Brow Beat

Lucky Peach’s Gender Issue Isn’t as Binary as It Looks

The most recent issue of quarterly cool-kid food magazine Lucky Peach, which hits newsstands this week, is called “The Gender Issue,” and boy did its art director have fun with the cover. Covers, actually. The issue is divided into two main sections that begin on opposite sides of the magazine. The cover “For Men!” features sausages, carrots, popsicles, baguettes, and a very long butternut squash—along with pairs of round edibles, like eggs and lychees—on a yellow background. The cover “For Women!” features halved papayas, melons, oranges, figs, and oysters, among other symmetrical foods. The images are obvious enough to make even Georgia O’Keefe cringe. The two sections meet in the middle of the magazine for a “Sex Section” comprising four features.

In other words, the magazine’s covers reduce men and women to their sex organs, and the magazine’s structure is dichotomous and heterosexist. My fear that the magazine would approach gender with little nuance only intensified when I started reading the women’s section, which begins with an introductory note in which managing editor Rachel Khong makes light of reader concerns about a byline gender gap. (Disclosure: I’ve emailed with Khong in order to arrange for a couple of past Lucky Peach articles to run in Slate; she seems like a lovely person.) And the first article in the women’s section, an interview with Alice Waters, contains some tired stereotypes that I worried would set the tone for the rest of the magazine. “I think that women, because they have children and are hardwired to be nurturing, think of food as sustenance,” Waters says. “And I think that the male point of view is in the more professional place of thinking of the job as being a creative endeavor.”

But the rest of the articles and stories in this month’s Lucky Peach are a pleasant, if baffling, surprise. They do, in fact, approach gender with great nuance. Standout articles include an interview with three elderly Korean women who make a living diving for shellfish, an essay by Mei Chin about the discomfort she felt hunting birds with a group of men in the jungle of Suriname, and a meditation by John Birdsall on the influence gay men have had on food culture. Each of these features explores gender dynamics—the messy interplay between ideas of masculinity and ideas of femininity—in some area of food culture, whether food production, cooking, or food media.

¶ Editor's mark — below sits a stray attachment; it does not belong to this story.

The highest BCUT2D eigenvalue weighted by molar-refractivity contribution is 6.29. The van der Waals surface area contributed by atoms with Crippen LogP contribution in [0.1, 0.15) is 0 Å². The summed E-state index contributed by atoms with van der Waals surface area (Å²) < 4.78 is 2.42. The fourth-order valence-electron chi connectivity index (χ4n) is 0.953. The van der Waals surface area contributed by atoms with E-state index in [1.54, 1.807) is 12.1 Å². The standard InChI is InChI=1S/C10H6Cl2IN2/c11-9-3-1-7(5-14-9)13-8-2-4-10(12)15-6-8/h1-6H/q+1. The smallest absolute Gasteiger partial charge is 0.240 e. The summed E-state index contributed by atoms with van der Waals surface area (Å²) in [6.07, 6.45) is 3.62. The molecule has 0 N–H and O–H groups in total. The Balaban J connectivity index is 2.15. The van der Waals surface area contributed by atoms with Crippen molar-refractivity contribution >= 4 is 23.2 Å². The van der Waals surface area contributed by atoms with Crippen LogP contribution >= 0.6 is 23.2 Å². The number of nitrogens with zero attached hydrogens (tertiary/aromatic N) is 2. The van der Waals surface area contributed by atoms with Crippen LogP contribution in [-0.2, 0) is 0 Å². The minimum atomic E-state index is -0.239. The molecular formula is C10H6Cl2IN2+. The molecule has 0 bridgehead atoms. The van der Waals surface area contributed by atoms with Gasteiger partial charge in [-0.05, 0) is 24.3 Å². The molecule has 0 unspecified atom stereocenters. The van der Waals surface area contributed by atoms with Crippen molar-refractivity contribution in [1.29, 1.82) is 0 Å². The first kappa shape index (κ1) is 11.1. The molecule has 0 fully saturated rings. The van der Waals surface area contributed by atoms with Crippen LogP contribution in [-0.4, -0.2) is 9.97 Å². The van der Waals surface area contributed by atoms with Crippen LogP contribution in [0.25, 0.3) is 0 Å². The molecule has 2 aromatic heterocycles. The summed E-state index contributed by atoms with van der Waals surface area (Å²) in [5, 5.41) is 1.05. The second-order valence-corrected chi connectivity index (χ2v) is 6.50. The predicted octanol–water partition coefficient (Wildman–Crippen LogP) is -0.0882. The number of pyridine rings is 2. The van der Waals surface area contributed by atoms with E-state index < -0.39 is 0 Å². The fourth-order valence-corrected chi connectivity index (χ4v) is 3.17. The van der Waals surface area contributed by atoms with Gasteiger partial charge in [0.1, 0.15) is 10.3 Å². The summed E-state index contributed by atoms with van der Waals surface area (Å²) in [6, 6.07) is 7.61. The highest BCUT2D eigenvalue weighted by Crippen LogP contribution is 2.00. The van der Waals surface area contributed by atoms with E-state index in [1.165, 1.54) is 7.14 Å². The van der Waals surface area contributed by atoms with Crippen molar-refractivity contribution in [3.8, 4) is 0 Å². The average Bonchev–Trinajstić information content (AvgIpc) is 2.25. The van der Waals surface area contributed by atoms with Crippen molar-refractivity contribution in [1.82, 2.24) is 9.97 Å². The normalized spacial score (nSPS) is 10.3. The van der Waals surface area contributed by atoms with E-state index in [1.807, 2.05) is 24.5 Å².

Unlike the women’s section, the men’s section quickly dispatches the idea of gender essentialism. The first story, a short piece of fiction by Anthony Bourdain, is about a food writer who resents his yearly assignment for a men’s magazine of finding the “Ten Manliest Meals in America.” The character wonders, while pondering the concept of “manly” meals,

What precisely was implied by this term? What the fuck were people talking about when they talked utter shit like that? That certain ingredients—in and of themselves—were intrinsically masculine or feminine? Is that what they were saying? Was that the Big Lie he was expected, once again, to go along with?

Which is what makes the issue a little baffling: Given their eagerness to challenge the gender binary, why did the editors decide to make separate sections for men and for women at all? The covers make obvious that the division is intended to be tongue-in-cheek, but practically speaking, it functions as a stark divide. (You have to turn the magazine upside-down when you switch from the men’s section to the women’s section.) And yet editorially, it’s hard to say what the difference is among the three sections. There are articles by both men and women in both gendered sections; each section even has its own piece about eating male animals’ genitalia. (Stag penises in the women’s section, turtle scrotums in the sex section, and rooster testicles in the men’s section, for those keeping score at home.) An article about a strip club is in the women’s section; a trio of recipes about cooking with flowers is in the men’s section. (To be fair, two of the recipes are for male flowers, but the connection seems tenuous.) Some features don’t seem particularly gendered at all: a profile of a Pennsylvania horseradish maker in the men’s section, or a series of dairy recipes (developed by a male chef) in the women’s section. Sometimes it seems like the Lucky Peach honchos flipped a coin to figure out which section an article would go in.

It’s not that there’s no logic whatsoever to the division: There are profiles of female chefs in the women’s section and of male chefs in the men’s. The protagonist of the short story in the women’s section is a teenage girl; the protagonist of the short story in the men’s section is a man. Investigations into strictly gendered professions—the female divers in Korea, all-male Chinese food delivery guys in San Francisco—appear in the section you’d expect. Still, the placement of articles is haphazard enough to make the editor in me crave a clearer explanation of the distinction between the two sections. But the feminist in me likes the chaos of the gender issue. Perhaps it would have been even better to dispense with the divisions entirely and let the melons and butternut squash mingle on the same page.